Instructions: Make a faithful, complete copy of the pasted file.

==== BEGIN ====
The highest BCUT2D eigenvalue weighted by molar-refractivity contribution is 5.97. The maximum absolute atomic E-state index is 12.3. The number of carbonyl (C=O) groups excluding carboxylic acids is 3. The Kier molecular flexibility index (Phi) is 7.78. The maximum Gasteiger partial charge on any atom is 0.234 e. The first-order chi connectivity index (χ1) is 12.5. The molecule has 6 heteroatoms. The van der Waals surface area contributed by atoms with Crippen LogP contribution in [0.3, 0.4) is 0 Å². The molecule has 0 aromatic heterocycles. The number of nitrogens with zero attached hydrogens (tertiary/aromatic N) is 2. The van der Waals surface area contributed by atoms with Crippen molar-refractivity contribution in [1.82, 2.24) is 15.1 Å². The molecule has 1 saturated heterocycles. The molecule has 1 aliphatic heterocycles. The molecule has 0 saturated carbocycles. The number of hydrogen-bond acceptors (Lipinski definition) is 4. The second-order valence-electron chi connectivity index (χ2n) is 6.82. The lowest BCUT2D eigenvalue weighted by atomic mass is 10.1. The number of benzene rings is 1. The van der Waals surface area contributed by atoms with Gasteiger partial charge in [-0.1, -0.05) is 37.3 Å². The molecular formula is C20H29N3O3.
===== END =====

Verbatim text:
The highest BCUT2D eigenvalue weighted by molar-refractivity contribution is 5.97. The maximum absolute atomic E-state index is 12.3. The number of carbonyl (C=O) groups excluding carboxylic acids is 3. The Kier molecular flexibility index (Phi) is 7.78. The maximum Gasteiger partial charge on any atom is 0.234 e. The first-order chi connectivity index (χ1) is 12.5. The molecule has 6 heteroatoms. The van der Waals surface area contributed by atoms with Crippen LogP contribution in [0.3, 0.4) is 0 Å². The molecule has 0 aromatic heterocycles. The number of nitrogens with zero attached hydrogens (tertiary/aromatic N) is 2. The van der Waals surface area contributed by atoms with Crippen molar-refractivity contribution in [1.82, 2.24) is 15.1 Å². The molecule has 1 saturated heterocycles. The molecule has 1 aliphatic heterocycles. The molecule has 0 saturated carbocycles. The number of hydrogen-bond acceptors (Lipinski definition) is 4. The second-order valence-electron chi connectivity index (χ2n) is 6.82. The lowest BCUT2D eigenvalue weighted by atomic mass is 10.1. The number of benzene rings is 1. The van der Waals surface area contributed by atoms with Gasteiger partial charge in [-0.1, -0.05) is 37.3 Å². The molecular formula is C20H29N3O3.